[0011] The valve may have an outer housing which, in use, is rigidly attached to the valve seat, the first and second members of the valve member sliding therein, with the second member having a corresponding stop member on the valve housing for limiting movement thereof in a direction away from the sealing seat.

[0012] The ratio of the relative forces generated by the first and second biassing means may be in the range of 20:1 to 4:1, but preferably 8:1 to 6:1

[0013] By providing a two-part valve member, with each part of the valve member having a corresponding biassing means, it is possible to select to a high degree of accuracy the pressure at which the valve operates, but also the flow rate through the valve as the pressure falls back below the trigger pressure for the valve. By provision of a lip on the second valve member which surrounds the seat, it is possible to define simply and easily an area through which fluid can flow in use. This pre-definition of flow area ensures that back pressure between the seat and valve member can be controlled accurately so that closure of the valve is controlled with precision and unwanted closure vibration removed. It also means that a valve can be provided with a high lift and flow rate.

[0014] One example of the present invention will now be described with reference to the accompanying drawings, in which:

[0015]FIG. 1 is a side cross-sectional view of an example of the present invention in a closed position; and

[0016]FIG. 2 is a side cross-sectional view of the example of FIG. 1 in a fully open position.

[0017] Referring to FIG. 1, a valve 1 according to the invention has a housing 2, which may be formed from one or more components. As part of the housing 2 there is formed a valve seat 3 which has a raised lip 15 around the outer periphery of its face 14. Engaging with the valve seat 3 is a valve member 4 which comprises a first valve member part 5 slidably retained within a second valve member part 6. The first valve member part 5 has a removable sealing disc 20 contained therein, the disc 20 having a sealing rib 21. The disc can readily be replaced when worn for ease of maintenance. The second valve member part 6 is slidably retained within the valve housing 2 and has a lip 16 which surrounds the seat lip 15 even in an upper position.

[0018] The first valve member part 5 is urged into engagement with the valve seat 3 by a first biassing spring 7. The second valve member part 6 is urged into engagement with the first valve member part 5 and in the direction of the valve seat 3 by a second biassing spring 8 and a seal formed by seat lip 21. In the position shown in FIG. 1 gas entering the valve via port 9 is prevented from passing through to an exit 10 in the valve by the biassing action of the spring 7, 8 on the valve member 4.

[0019] When pressure in the port 9 exceeds a value that generates a force greater than that of the combined force of the springs 7 and 8, the valve member 4 is lifted out of engagement with the seat 3 until the outer edge of the second valve member 6 engages with a stop 11 on the housing 2 of the valve 1. In this position the valve is fully open and fluid is released through the exit port 10 by the valve 1, reducing pressure in the system attached to the port 9. Up to this point in the operation the valve is in a manner similar to prior art devices, but the stop 11 insures that a very large upward forces can be tolerated by the valve mechanism (and particular the second spring 8) because the upward force is resisted by the stop 11.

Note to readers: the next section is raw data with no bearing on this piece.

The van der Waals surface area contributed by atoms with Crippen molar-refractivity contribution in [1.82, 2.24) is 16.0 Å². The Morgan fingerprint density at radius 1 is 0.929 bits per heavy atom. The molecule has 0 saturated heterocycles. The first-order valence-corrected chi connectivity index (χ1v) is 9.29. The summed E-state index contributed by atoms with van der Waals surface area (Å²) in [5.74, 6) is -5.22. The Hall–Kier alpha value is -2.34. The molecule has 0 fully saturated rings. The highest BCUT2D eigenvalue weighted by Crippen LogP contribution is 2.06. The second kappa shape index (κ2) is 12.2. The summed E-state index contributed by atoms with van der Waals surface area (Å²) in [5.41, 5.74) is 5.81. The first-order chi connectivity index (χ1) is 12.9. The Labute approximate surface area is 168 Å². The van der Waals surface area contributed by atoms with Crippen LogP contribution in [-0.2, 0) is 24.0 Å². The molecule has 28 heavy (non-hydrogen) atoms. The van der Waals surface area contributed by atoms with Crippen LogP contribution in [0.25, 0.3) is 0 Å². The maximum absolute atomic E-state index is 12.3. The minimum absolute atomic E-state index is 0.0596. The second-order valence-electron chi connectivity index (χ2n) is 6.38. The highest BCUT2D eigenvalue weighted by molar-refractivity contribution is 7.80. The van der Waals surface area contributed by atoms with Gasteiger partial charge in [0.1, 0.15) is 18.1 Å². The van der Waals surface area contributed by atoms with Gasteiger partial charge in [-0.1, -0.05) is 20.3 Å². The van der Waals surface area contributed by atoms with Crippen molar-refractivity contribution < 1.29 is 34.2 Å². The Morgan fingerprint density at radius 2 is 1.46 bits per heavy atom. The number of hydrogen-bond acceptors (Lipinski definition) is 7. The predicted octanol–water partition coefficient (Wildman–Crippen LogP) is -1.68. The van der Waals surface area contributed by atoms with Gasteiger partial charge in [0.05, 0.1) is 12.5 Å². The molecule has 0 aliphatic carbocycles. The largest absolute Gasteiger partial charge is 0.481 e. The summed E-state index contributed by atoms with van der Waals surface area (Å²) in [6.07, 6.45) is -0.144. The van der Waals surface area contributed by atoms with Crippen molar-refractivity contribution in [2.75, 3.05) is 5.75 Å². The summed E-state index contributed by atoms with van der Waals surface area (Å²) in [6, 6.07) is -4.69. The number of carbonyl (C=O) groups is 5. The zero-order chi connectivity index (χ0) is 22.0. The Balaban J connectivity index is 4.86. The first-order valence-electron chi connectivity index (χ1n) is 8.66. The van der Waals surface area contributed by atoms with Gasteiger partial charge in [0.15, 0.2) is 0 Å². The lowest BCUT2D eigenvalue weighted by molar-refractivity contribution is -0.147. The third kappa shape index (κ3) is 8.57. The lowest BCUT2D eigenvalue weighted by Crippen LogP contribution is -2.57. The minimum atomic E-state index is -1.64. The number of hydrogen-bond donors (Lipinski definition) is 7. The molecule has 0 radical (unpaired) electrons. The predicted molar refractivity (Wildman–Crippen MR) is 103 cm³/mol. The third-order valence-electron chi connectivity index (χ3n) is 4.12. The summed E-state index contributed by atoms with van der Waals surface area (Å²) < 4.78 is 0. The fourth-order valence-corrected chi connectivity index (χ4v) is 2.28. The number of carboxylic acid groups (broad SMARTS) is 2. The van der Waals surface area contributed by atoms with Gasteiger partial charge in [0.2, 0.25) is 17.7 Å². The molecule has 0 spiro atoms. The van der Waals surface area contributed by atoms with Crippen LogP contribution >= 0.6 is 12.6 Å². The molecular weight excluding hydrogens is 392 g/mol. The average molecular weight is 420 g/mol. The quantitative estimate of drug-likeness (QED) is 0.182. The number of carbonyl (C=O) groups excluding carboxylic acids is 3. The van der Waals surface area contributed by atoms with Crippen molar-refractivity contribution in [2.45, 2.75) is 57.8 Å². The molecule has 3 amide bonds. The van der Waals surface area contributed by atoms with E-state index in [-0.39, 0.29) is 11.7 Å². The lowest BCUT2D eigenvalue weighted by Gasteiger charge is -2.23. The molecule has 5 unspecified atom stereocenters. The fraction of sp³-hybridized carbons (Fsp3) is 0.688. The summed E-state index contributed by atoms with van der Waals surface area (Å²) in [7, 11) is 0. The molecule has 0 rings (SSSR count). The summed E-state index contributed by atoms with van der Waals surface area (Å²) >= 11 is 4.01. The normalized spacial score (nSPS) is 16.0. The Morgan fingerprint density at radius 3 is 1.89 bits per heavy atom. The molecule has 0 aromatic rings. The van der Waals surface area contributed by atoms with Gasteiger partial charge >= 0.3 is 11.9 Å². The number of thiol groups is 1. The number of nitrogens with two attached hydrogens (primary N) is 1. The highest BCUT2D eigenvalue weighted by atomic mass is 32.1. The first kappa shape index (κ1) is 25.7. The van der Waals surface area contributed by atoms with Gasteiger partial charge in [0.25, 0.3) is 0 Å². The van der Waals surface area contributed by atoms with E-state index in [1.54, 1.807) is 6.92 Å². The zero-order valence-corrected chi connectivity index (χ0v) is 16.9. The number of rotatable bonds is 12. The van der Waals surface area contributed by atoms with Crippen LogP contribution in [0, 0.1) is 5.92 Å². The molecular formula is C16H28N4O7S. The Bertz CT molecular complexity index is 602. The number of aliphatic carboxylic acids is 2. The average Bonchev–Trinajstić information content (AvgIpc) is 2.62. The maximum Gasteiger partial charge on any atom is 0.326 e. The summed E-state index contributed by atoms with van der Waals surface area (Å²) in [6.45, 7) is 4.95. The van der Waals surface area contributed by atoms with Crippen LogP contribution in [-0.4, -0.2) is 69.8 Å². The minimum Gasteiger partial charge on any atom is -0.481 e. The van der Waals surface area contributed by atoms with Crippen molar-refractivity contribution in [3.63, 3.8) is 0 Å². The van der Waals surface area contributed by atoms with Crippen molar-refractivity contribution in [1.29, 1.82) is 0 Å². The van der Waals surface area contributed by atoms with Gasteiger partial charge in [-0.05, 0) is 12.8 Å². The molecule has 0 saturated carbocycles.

[0020] As fluid pressure in the port 9 reduces the first valve part 5 is urged downward by the first biassing spring 7 toward the valve seat 3. This reduces the flow rate of fluid in the valve one by reducing the open area in the valve. The second valve part 6, does not, initially, move downward, because the biassing force generated by the second biassing spring 8 is less than that generated by the first biassing spring 7 in a range of preferably 20 to 1 to 4 to 1. Eventually, the pressure in the fluid reduces to such an extent that the first valve part 5 engages with the seat 3, closing the valve 1 and allowing the second valve part 6 to reciprocate towards to the valve seat 3 and the position shown in FIG. 1.

[0021] To some extent the ratios listed above are determined by the relative shapes of the faces 13, 14 of the first and second valve part 5, 6 and seat 3. If these are altered so that the area proportions and relative receiving directions are changed then escaping fluid will generate differing forces on each and the ratio may have to be changed. The most significant feature in terms of determining control of closure of the valve is, however, the provision of the lip 15 on the second valve part 6. This lip, which surrounds the seat 3 and the seat lip 15 formed thereon, defines a regular area, which can readily be defined by the simple relationship between the outer diameter of the seat lip 15 and inner diameter of the second valve part lip 16 and controls the back pressure in the region of the seat 3 and the first and second parts valve 5, 6. Because of the ability to determine this area easily, it is therefore a straightforward matter to design adequate back pressure to provide statement valve closure whilst maintaining a high lifting rate upon opening and a high overall flow rate. Furthermore, it means that the overall characteristics of the valve can be adapted quite readily simply by providing a second valve part 6 with a lip 16 of a different internal diameter.

Referenced by
Citing PatentFiling datePublication dateApplicantTitle
US7758019Apr 12, 2007Jul 20, 2010Tiw CorporationSafety valve
Classifications
U.S. Classification137/477
International ClassificationF16K17/04
Cooperative ClassificationF16K17/044
European ClassificationF16K17/04G
Legal Events
DateCodeEventDescription
Jun 18, 2001ASAssignment
Owner name: BESTOBELL VALVES LTD., UNITED KINGDOM
Free format text: ASSIGNMENT OF ASSIGNORS INTEREST;ASSIGNOR:FRETWELL, KEVIN;REEL/FRAME:011904/0543
Effective date: 20010327